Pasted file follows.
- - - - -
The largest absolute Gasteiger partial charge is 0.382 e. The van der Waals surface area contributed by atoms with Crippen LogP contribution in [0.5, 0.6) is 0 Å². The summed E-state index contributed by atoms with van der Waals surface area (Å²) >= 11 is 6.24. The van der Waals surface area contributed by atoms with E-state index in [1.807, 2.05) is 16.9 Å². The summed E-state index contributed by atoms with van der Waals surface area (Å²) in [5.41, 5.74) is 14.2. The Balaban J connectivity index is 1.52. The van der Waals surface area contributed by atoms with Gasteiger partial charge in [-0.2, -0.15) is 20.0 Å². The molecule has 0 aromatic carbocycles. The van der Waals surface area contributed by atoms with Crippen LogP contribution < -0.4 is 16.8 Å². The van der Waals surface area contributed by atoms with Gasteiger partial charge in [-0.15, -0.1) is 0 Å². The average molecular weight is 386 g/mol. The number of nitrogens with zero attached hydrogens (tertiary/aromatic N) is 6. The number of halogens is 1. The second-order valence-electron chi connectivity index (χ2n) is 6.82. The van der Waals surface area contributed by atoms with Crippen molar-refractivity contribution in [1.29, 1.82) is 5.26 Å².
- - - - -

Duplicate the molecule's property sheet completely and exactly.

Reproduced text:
The largest absolute Gasteiger partial charge is 0.382 e. The van der Waals surface area contributed by atoms with Crippen LogP contribution in [0.5, 0.6) is 0 Å². The summed E-state index contributed by atoms with van der Waals surface area (Å²) >= 11 is 6.24. The van der Waals surface area contributed by atoms with E-state index in [1.807, 2.05) is 16.9 Å². The summed E-state index contributed by atoms with van der Waals surface area (Å²) in [5.41, 5.74) is 14.2. The Balaban J connectivity index is 1.52. The van der Waals surface area contributed by atoms with Gasteiger partial charge in [-0.2, -0.15) is 20.0 Å². The molecule has 0 aromatic carbocycles. The van der Waals surface area contributed by atoms with Crippen LogP contribution < -0.4 is 16.8 Å². The van der Waals surface area contributed by atoms with Gasteiger partial charge in [-0.15, -0.1) is 0 Å². The average molecular weight is 386 g/mol. The number of nitrogens with zero attached hydrogens (tertiary/aromatic N) is 6. The number of halogens is 1. The second-order valence-electron chi connectivity index (χ2n) is 6.82. The van der Waals surface area contributed by atoms with Crippen molar-refractivity contribution in [1.29, 1.82) is 5.26 Å².